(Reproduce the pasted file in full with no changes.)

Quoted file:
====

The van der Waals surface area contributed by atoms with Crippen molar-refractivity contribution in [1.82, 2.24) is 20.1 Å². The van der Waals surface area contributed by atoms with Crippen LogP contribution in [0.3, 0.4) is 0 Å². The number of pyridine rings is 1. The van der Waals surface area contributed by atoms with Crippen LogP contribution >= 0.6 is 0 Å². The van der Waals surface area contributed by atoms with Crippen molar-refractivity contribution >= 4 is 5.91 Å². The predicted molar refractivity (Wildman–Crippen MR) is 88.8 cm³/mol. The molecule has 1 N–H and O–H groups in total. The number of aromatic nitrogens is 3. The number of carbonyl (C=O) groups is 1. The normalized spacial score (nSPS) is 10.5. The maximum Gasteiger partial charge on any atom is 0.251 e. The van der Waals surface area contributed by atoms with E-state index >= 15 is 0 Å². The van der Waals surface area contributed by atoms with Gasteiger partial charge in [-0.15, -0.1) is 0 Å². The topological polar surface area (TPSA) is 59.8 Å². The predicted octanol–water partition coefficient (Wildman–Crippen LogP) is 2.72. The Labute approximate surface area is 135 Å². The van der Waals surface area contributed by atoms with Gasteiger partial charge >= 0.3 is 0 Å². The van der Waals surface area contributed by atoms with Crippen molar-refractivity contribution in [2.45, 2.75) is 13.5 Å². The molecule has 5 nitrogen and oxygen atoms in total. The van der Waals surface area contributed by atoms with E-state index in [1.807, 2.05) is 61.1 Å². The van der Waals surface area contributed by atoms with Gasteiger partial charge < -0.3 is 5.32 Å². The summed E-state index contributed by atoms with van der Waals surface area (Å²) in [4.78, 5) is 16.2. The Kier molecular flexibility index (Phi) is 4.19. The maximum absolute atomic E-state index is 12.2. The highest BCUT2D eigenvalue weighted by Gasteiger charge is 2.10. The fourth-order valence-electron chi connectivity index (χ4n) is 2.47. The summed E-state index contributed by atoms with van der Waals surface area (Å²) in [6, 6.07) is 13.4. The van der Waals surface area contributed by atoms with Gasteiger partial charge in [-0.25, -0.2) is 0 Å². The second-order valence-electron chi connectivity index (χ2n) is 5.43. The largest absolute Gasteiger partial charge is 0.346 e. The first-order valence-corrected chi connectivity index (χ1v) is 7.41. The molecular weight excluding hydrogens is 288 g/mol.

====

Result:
The van der Waals surface area contributed by atoms with Crippen molar-refractivity contribution in [1.82, 2.24) is 20.1 Å². The van der Waals surface area contributed by atoms with Crippen LogP contribution in [0.3, 0.4) is 0 Å². The number of pyridine rings is 1. The van der Waals surface area contributed by atoms with Crippen LogP contribution >= 0.6 is 0 Å². The van der Waals surface area contributed by atoms with Crippen molar-refractivity contribution >= 4 is 5.91 Å². The predicted molar refractivity (Wildman–Crippen MR) is 88.8 cm³/mol. The molecule has 1 N–H and O–H groups in total. The number of aromatic nitrogens is 3. The number of carbonyl (C=O) groups is 1. The normalized spacial score (nSPS) is 10.5. The maximum Gasteiger partial charge on any atom is 0.251 e. The van der Waals surface area contributed by atoms with E-state index >= 15 is 0 Å². The van der Waals surface area contributed by atoms with Gasteiger partial charge in [-0.15, -0.1) is 0 Å². The topological polar surface area (TPSA) is 59.8 Å². The predicted octanol–water partition coefficient (Wildman–Crippen LogP) is 2.72. The Labute approximate surface area is 135 Å². The van der Waals surface area contributed by atoms with Gasteiger partial charge >= 0.3 is 0 Å². The van der Waals surface area contributed by atoms with Crippen molar-refractivity contribution in [2.45, 2.75) is 13.5 Å². The molecule has 5 nitrogen and oxygen atoms in total. The van der Waals surface area contributed by atoms with E-state index in [1.807, 2.05) is 61.1 Å². The van der Waals surface area contributed by atoms with Gasteiger partial charge < -0.3 is 5.32 Å². The summed E-state index contributed by atoms with van der Waals surface area (Å²) in [4.78, 5) is 16.2. The Kier molecular flexibility index (Phi) is 4.19. The maximum absolute atomic E-state index is 12.2. The highest BCUT2D eigenvalue weighted by Gasteiger charge is 2.10. The fourth-order valence-electron chi connectivity index (χ4n) is 2.47. The summed E-state index contributed by atoms with van der Waals surface area (Å²) in [6, 6.07) is 13.4. The van der Waals surface area contributed by atoms with Gasteiger partial charge in [-0.25, -0.2) is 0 Å². The second-order valence-electron chi connectivity index (χ2n) is 5.43. The largest absolute Gasteiger partial charge is 0.346 e. The first-order valence-corrected chi connectivity index (χ1v) is 7.41. The molecular weight excluding hydrogens is 288 g/mol.